I am however, happy to say that the second of the three post-launch campaigns the passionate developers have promised, Specter of Torment, is one of my favorite 2D platformers of this generation, rectifying virtually all of my flaws with the original game.

Specter of Torment is a prequel to the events of Shovel Knight, telling the origin story of Specter Knight, once just a forgettable boss, as we learn not only how he was cursed to his current perpetually undead state, but also how he assembled the "Order of No Quarter" - the gang of villains Shovel Knight wars with several times in the main game.

Right off the bat, Specter of Torment tells a much more interesting and heartfelt story than the original Shovel Knight.  Learning how arrogant thief Donovan because the monstrosity we met in the main Shovel Knight campaign is heartbreaking, and Specter of Torment features a surprisingly moving story about friendship and unwavering loyalty.  Beyond the touchy feely scenes though, it's built around an interesting presence, as you're fighting the knights of the Order of No Quarter to force them to surrender and join you, rather than for heroic purposes.  You're putting together the rouges gallery you fought in the original game, and that's super cool.

Structure wise, I also prefer what Specter of Torment offers.  You begin the game in a hub world known as the Tower of Fate, where you can hang out with your fellow villains and purchase any upgrades you'll need.  After defeating one of the future members of the Order of No Quarter, you'll be brought back to the hub world, and it actually evolves and becomes more crowded as you play through the game, making it a fun place to return to.  This structure ensured that the down time between the riotously fun stages was minimal, and I vastly preferred it to the original's.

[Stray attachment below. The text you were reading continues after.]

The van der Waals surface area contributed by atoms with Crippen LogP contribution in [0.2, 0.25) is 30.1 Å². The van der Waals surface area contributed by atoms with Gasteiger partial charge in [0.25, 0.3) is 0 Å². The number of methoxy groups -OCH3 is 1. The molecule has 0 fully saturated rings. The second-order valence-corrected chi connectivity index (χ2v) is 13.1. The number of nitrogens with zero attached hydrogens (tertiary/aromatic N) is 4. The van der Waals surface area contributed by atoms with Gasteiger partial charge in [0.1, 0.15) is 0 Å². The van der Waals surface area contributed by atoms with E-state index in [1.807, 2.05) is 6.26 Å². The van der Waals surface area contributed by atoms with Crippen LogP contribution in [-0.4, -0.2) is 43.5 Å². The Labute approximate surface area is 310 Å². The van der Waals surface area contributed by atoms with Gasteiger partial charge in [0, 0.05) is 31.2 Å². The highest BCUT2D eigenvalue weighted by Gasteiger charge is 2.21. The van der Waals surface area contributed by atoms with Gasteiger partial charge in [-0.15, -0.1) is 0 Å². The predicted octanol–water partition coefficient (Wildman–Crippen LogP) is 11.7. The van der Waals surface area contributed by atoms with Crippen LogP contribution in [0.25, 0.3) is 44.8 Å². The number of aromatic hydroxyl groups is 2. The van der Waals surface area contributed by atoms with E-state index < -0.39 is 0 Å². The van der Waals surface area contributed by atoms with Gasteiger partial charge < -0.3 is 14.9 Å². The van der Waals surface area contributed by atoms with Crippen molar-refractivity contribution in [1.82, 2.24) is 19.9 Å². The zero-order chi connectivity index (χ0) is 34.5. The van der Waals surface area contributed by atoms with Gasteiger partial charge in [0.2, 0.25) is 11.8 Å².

Lastly, it has to be said that Specter Knight is an absolute treat to play as.  Naturally he can jump and swing his scythe, but he can also temporarily walk up walls, wall jump, and shoot himself through enemies and certain objects to horizontally or vertically progress through levels.  Specter Knight's abilities are more complicated than Shovel Knight's, but also much more unique, not taking inspiration from other games and offering a play style that feels wholly original and riotously fun.

As one of the original Shovel Knight's biggest critics, I adored my time with Specter of Torment.  It tells a more interesting narrative, is structured in a way that makes the game feel less padded, and features a protagonist that is a joy to control.  If you enjoyed the original Shovel Knight, you'll have a great time with Specter of Torment.  And if you didn't, I implore you to play it anyway.  It's a free expansion for those that own the game after all!

9) Metroid:  Samus Returns

2017 was a year of many gaming miracles.  Previously niche series like Persona, NieR and Yakuza broke out of the niche scene and into the mainstream.  Once floundering series like Resident Evil, Mario, and Sonic were put back on track after stellar new installments (though Sonic quickly sank bank into mediocrity).  But no doubt one of the biggest of these miracles is that METROID IS BACK BAYBEE.